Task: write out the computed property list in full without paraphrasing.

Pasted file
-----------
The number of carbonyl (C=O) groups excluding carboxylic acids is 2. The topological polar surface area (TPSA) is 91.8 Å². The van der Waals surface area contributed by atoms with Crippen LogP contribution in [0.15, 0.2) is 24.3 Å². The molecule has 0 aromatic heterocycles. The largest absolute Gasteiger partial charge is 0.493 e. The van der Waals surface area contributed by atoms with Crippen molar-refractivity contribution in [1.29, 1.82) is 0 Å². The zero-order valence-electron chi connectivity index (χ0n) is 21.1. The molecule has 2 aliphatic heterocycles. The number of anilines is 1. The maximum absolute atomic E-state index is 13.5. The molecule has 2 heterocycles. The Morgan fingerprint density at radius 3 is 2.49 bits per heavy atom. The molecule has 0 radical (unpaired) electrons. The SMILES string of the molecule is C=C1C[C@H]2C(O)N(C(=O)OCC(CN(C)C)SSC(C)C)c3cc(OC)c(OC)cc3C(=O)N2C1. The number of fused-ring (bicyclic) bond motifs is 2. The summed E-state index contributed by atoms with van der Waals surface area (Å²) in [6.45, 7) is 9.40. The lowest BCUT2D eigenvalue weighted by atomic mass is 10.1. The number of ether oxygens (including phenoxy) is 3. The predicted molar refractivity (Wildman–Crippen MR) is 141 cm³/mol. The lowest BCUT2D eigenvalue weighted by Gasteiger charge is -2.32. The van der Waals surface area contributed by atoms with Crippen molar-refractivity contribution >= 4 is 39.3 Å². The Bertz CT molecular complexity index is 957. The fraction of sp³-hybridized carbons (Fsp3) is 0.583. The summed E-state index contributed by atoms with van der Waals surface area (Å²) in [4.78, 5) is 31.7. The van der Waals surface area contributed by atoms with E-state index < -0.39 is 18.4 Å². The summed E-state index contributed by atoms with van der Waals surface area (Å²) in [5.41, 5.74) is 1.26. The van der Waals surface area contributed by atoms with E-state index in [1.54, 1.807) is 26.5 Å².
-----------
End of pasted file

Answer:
The number of carbonyl (C=O) groups excluding carboxylic acids is 2. The topological polar surface area (TPSA) is 91.8 Å². The van der Waals surface area contributed by atoms with Crippen LogP contribution in [0.15, 0.2) is 24.3 Å². The molecule has 0 aromatic heterocycles. The largest absolute Gasteiger partial charge is 0.493 e. The van der Waals surface area contributed by atoms with Crippen molar-refractivity contribution in [1.29, 1.82) is 0 Å². The zero-order valence-electron chi connectivity index (χ0n) is 21.1. The molecule has 2 aliphatic heterocycles. The number of anilines is 1. The maximum absolute atomic E-state index is 13.5. The molecule has 2 heterocycles. The Morgan fingerprint density at radius 3 is 2.49 bits per heavy atom. The molecule has 0 radical (unpaired) electrons. The SMILES string of the molecule is C=C1C[C@H]2C(O)N(C(=O)OCC(CN(C)C)SSC(C)C)c3cc(OC)c(OC)cc3C(=O)N2C1. The number of fused-ring (bicyclic) bond motifs is 2. The summed E-state index contributed by atoms with van der Waals surface area (Å²) in [6.45, 7) is 9.40. The lowest BCUT2D eigenvalue weighted by atomic mass is 10.1. The number of ether oxygens (including phenoxy) is 3. The predicted molar refractivity (Wildman–Crippen MR) is 141 cm³/mol. The lowest BCUT2D eigenvalue weighted by Gasteiger charge is -2.32. The van der Waals surface area contributed by atoms with Crippen molar-refractivity contribution >= 4 is 39.3 Å². The Bertz CT molecular complexity index is 957. The fraction of sp³-hybridized carbons (Fsp3) is 0.583. The summed E-state index contributed by atoms with van der Waals surface area (Å²) in [4.78, 5) is 31.7. The van der Waals surface area contributed by atoms with E-state index < -0.39 is 18.4 Å². The summed E-state index contributed by atoms with van der Waals surface area (Å²) in [5.41, 5.74) is 1.26. The van der Waals surface area contributed by atoms with E-state index in [1.54, 1.807) is 26.5 Å².